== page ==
18 July 2006

Armstrong, Nancy. Desire and Domestic Fiction: A Political History of the Novel. Oxford: Oxford University Press, 1987.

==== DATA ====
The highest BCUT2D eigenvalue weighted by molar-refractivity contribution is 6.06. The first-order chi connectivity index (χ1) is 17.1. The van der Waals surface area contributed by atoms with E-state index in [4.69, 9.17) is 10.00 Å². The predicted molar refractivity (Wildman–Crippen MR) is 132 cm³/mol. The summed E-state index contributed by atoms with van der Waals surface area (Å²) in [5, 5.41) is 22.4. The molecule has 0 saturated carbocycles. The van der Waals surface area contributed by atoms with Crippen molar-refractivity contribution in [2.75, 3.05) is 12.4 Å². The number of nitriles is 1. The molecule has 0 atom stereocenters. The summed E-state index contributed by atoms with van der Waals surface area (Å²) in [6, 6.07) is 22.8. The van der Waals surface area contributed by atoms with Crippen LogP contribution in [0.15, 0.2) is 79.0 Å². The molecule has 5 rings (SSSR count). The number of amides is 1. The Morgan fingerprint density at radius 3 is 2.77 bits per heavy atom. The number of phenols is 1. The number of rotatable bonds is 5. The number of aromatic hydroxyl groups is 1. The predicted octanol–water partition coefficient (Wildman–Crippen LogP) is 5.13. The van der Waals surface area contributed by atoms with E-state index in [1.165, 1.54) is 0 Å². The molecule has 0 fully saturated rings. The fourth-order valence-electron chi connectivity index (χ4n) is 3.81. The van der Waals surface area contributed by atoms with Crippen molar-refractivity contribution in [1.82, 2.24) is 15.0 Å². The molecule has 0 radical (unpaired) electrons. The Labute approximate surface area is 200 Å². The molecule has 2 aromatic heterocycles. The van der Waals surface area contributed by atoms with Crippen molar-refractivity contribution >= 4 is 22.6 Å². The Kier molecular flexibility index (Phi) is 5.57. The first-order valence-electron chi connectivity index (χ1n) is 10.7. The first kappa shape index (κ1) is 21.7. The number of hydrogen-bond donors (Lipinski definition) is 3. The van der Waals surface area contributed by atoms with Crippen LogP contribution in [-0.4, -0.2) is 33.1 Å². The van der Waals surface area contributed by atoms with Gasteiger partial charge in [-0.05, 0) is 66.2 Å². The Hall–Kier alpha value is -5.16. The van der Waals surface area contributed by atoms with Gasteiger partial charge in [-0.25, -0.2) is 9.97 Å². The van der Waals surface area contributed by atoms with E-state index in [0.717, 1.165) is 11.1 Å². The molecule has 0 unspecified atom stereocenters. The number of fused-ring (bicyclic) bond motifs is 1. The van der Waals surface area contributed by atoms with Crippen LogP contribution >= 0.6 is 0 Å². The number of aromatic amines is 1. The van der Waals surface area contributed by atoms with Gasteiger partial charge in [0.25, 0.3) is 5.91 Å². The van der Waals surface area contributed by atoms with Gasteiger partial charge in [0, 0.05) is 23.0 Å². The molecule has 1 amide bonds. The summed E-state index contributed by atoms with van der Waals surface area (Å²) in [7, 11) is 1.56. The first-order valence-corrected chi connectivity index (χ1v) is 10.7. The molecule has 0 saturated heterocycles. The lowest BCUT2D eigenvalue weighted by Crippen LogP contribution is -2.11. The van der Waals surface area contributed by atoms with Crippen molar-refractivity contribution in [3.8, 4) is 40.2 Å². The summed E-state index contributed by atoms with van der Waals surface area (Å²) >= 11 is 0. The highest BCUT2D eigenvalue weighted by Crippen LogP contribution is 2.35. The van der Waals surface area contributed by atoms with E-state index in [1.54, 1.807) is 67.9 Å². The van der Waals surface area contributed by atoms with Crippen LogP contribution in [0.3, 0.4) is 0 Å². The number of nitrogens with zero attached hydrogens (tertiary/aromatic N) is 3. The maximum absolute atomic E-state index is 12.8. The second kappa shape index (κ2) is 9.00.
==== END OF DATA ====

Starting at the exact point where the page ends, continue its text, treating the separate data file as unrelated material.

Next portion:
Armstrong follows Foucault in noting a change in sexuality coincidental with the rise of the bourgeois. She, however, feels that this change created a new, feminine form of power: women were responsible for ordering private life, which included everything not business or politics. Sex was not 'repressed,' but 'domesticated'; Armstrong reads the h[er]story of women(not business or politics) in novels by, for, and about women, and claims that this history of sexuality has as much relevance and influence as the more familiar patriarchal economic history. The middle-class woman, as arbiter of social standards, wielded a vast but unrecognized power.



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